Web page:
What the recent Facebook/WhatsApp announcements could mean

Ever since Facebook acquired WhatsApp (in 2014) I have wondered how long it would take before we found that our supposedly “end to end encrypted” messages were being mined by Facebook for its own purposes.

It has been a while coming, but I think it is now clear that end to end encryption in WhatsApp isn’t really the case, and will definitely be less secure in the future.

Over a year ago, Gregorio Zanon described in detail why it was that end-to-end encryption didn’t really mean that Facebook couldn’t snoop on all of the messages you exchanged with others. There’s always been this difference between one-to-one messages and group messages in WhatsApp, and how the encryption is handled on each. For details of how it is done in WhatsApp, see the detailed write-up from April 2016.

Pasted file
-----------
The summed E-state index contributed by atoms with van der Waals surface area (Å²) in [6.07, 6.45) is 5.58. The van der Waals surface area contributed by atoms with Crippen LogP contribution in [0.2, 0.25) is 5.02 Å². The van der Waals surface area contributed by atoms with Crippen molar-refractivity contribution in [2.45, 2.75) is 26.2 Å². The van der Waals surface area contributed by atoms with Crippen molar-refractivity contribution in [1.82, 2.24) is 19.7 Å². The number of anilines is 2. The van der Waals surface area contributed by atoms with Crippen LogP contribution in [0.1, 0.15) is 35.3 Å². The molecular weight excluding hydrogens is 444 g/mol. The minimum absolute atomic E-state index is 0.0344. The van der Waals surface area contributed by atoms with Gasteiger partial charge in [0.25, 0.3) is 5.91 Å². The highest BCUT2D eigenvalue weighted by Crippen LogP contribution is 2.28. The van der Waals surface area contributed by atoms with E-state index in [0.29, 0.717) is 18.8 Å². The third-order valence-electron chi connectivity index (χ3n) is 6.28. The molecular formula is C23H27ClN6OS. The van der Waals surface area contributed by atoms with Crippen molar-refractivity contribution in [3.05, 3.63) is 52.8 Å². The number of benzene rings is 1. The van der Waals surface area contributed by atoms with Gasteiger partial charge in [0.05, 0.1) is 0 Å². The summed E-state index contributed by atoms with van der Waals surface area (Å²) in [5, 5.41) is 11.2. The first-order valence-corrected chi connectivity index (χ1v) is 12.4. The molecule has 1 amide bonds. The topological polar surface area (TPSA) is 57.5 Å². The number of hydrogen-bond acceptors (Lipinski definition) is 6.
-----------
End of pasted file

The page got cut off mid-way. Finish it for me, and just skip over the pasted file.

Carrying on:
Now we learn that Facebook is going to be relaxing “end to end encrypted”. As reported in Schneier, who quotes Kalev Leetaru,

Facebook’s model entirely bypasses the encryption debate by globalizing the current practice of compromising devices by building those encryption bypasses directly into the communications clients themselves and deploying what amounts to machine-based wiretaps to billions of users at once.

 


 

Some years ago, I happened to be in India, and at a loose end, and accompanied someone who went to a Government office to get some work done. The work was something to do with a real-estate transaction. The Government office was the usual bustle of people, hangers-on, sweat, and the sounds of people talking on telephones, and the clacking of typewriters. All of that I was used to, but there was something new that I’d not seen before.